They Power: gender and advertising
Pride month is here. Campaigns targeting the LGBTQIA+ and ally communities are everywhere. This year also marks the 50th anniversary of the Stonewall Riot, the resistance that started what we now know as Pride. Because of these efforts and many more, the visibility and acceptance of people who are gay and lesbian continues to expand. Furthermore, current expectations around gender, particularly gender neutrality, gender non-conforming, non-binary, genderfluid, and transgender identities, are shifting within our culture. This change will present creative opportunities and authenticity challenges for companies and brands well beyond Pride.
Stories about gender identity and representation are in the news almost constantly now, from politics to tech, culture, sports, fashion, and health & wellness. The frequency and breadth of these stories feels like a burgeoning shift in our culture towards a more inclusive view of gender.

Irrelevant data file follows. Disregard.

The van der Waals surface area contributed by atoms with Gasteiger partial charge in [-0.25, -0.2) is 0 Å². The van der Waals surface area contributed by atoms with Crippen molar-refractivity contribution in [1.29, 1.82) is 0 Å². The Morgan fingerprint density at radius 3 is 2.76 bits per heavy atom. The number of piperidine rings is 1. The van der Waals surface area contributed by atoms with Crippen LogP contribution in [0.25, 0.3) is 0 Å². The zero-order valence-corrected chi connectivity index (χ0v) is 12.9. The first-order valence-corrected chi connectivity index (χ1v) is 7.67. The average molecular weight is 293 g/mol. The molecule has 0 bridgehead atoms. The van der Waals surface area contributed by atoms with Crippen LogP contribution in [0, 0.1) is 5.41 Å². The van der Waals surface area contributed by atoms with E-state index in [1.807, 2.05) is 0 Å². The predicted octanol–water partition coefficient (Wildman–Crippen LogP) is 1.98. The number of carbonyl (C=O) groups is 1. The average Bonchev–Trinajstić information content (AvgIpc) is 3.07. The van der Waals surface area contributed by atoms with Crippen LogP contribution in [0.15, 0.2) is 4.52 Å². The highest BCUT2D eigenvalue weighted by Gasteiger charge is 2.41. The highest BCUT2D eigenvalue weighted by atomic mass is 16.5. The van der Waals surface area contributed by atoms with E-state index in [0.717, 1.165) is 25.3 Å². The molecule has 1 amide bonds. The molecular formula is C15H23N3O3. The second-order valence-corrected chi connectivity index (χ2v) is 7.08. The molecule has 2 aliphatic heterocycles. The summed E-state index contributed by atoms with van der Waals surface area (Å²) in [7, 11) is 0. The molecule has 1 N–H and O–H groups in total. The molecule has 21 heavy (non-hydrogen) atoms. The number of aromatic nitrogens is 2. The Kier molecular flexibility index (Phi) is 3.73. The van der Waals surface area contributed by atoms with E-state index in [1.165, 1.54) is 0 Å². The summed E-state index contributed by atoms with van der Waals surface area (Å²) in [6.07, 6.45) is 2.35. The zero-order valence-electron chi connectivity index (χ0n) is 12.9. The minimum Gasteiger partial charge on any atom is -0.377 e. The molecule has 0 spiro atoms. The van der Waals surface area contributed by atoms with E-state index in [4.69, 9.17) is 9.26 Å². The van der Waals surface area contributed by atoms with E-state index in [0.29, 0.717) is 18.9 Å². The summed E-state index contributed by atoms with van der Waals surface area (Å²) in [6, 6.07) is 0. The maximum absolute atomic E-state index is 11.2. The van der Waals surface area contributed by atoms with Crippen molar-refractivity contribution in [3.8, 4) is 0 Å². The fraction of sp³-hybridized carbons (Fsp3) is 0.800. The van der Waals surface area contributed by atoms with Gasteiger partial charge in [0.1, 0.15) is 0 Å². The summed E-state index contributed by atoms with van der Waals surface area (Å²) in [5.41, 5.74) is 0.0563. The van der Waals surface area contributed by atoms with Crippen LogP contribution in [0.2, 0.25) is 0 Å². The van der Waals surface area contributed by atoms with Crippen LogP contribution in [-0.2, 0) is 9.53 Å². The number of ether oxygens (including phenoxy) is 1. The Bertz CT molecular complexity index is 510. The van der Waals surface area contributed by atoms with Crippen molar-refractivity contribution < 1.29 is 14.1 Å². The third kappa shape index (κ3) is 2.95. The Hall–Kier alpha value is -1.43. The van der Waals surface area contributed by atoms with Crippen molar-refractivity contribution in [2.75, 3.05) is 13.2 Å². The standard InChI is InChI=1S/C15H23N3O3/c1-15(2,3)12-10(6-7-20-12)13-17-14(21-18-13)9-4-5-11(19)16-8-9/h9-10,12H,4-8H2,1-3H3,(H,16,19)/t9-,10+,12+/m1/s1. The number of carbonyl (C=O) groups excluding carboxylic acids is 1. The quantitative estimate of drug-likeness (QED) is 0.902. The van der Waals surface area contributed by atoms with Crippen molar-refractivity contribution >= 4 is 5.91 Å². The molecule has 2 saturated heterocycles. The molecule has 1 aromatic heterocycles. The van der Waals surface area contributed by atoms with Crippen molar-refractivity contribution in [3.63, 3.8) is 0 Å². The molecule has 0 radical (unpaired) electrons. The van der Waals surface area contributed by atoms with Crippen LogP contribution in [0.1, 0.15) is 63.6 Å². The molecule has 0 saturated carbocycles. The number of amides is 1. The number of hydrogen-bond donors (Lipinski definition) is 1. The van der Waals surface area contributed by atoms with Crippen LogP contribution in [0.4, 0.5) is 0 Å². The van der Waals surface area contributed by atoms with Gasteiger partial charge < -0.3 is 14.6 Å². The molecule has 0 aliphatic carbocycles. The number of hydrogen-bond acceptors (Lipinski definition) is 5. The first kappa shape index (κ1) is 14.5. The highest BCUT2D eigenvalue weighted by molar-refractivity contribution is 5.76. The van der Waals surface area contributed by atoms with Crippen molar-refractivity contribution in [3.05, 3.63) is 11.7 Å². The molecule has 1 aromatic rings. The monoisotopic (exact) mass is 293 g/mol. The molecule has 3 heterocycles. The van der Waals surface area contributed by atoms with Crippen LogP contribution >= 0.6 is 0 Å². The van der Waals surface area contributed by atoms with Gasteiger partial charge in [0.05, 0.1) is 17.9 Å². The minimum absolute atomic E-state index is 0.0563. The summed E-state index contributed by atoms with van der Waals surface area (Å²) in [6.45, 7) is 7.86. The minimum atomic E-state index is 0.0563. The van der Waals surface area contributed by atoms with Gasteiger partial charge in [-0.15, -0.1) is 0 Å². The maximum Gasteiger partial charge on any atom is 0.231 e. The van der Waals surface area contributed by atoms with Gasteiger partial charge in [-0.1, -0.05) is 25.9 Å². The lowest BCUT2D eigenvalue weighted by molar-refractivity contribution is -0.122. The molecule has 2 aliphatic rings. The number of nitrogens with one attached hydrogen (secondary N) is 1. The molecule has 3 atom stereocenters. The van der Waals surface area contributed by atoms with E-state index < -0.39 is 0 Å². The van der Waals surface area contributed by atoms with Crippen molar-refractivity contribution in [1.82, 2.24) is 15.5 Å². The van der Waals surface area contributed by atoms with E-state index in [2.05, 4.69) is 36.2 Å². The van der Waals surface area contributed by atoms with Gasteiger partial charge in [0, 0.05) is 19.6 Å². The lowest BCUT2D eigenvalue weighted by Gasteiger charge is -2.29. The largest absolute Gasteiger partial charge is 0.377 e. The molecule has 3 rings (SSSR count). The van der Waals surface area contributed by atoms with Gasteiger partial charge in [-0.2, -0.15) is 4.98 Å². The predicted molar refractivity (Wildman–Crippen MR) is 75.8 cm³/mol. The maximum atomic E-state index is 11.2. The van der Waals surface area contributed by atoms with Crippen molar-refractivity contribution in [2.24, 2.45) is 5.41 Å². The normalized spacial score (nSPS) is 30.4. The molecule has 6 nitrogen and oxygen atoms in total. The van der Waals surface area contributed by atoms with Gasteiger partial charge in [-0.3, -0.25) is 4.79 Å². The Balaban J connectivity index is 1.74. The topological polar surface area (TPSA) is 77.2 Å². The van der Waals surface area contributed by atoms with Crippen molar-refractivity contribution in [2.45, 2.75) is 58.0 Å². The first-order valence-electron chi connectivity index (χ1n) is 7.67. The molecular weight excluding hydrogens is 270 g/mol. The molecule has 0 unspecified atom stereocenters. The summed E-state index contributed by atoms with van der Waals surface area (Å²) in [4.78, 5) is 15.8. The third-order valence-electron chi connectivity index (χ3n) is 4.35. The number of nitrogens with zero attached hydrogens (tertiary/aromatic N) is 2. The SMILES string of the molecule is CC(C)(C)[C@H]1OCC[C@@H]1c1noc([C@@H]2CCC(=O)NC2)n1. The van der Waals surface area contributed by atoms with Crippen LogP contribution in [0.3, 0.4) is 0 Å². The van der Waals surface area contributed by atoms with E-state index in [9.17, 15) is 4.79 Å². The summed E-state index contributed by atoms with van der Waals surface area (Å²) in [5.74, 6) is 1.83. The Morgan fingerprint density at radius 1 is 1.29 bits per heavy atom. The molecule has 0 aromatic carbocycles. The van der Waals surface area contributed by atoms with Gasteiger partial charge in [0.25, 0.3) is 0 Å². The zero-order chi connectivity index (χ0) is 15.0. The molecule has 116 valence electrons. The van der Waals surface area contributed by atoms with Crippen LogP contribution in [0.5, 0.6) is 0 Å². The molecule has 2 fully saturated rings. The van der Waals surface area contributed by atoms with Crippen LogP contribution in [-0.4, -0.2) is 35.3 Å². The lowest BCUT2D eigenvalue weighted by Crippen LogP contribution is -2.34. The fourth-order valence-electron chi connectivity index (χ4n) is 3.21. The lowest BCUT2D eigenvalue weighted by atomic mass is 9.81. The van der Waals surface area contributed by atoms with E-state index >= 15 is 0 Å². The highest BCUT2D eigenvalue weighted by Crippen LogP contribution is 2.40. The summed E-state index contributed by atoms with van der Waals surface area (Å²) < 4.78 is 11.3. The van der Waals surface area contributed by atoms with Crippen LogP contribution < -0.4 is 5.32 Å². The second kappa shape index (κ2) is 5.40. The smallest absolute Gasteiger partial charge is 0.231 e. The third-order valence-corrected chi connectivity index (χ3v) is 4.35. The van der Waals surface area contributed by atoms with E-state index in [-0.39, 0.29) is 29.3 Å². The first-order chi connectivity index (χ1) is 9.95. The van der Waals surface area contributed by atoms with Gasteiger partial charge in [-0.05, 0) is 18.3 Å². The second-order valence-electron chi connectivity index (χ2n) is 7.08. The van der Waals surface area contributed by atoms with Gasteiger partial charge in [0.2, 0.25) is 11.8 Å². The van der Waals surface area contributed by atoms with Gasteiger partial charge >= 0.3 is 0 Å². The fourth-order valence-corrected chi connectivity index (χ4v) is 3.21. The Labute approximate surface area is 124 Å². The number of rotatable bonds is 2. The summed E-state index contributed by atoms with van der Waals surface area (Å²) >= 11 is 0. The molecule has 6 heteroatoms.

REPRESENTATION AND NORMALIZATION
Representation matters, not as a feel good space for the includers, but to sincerely help create a safer and more accepting world for others. Incidents like the Pulse nightclub shooting, the high rate of violence against LGBTQIA+ persons, and staggering mental health statistics make representation and normalization imperative. For LGBTQIA+ persons, seeing, hearing, and experiencing stories from people similar to themselves help them feel safe, secure, and valued.
C. who is 13 years old, non-binary and uses they/them pronouns, feels showing “more people that are not cis, maybe if some brands (if it would go with their company) taught more people about different genders and identities,” would go a long way to being more inclusive.